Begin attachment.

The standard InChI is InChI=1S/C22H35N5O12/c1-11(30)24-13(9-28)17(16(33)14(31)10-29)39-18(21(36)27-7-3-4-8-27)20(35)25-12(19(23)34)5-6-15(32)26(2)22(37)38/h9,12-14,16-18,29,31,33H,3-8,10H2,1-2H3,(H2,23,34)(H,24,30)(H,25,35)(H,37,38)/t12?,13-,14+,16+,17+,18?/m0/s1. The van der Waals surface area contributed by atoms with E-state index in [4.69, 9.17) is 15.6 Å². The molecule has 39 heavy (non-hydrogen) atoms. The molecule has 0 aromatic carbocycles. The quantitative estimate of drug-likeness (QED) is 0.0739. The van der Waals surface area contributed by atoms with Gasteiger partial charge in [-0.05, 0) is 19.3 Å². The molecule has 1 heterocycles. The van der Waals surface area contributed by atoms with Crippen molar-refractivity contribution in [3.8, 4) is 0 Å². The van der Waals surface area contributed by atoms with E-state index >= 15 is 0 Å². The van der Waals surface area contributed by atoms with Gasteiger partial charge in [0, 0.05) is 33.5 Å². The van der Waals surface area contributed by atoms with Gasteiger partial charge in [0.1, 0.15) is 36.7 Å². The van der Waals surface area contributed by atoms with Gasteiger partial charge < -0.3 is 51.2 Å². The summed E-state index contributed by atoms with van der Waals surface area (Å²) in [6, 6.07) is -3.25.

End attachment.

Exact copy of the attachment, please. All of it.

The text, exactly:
The standard InChI is InChI=1S/C22H35N5O12/c1-11(30)24-13(9-28)17(16(33)14(31)10-29)39-18(21(36)27-7-3-4-8-27)20(35)25-12(19(23)34)5-6-15(32)26(2)22(37)38/h9,12-14,16-18,29,31,33H,3-8,10H2,1-2H3,(H2,23,34)(H,24,30)(H,25,35)(H,37,38)/t12?,13-,14+,16+,17+,18?/m0/s1. The van der Waals surface area contributed by atoms with E-state index in [4.69, 9.17) is 15.6 Å². The molecule has 39 heavy (non-hydrogen) atoms. The molecule has 0 aromatic carbocycles. The quantitative estimate of drug-likeness (QED) is 0.0739. The van der Waals surface area contributed by atoms with Gasteiger partial charge in [-0.05, 0) is 19.3 Å². The molecule has 1 heterocycles. The van der Waals surface area contributed by atoms with Crippen molar-refractivity contribution in [3.8, 4) is 0 Å². The van der Waals surface area contributed by atoms with E-state index >= 15 is 0 Å². The van der Waals surface area contributed by atoms with Gasteiger partial charge in [0, 0.05) is 33.5 Å². The van der Waals surface area contributed by atoms with Gasteiger partial charge in [0.1, 0.15) is 36.7 Å². The van der Waals surface area contributed by atoms with Gasteiger partial charge < -0.3 is 51.2 Å². The summed E-state index contributed by atoms with van der Waals surface area (Å²) in [6, 6.07) is -3.25.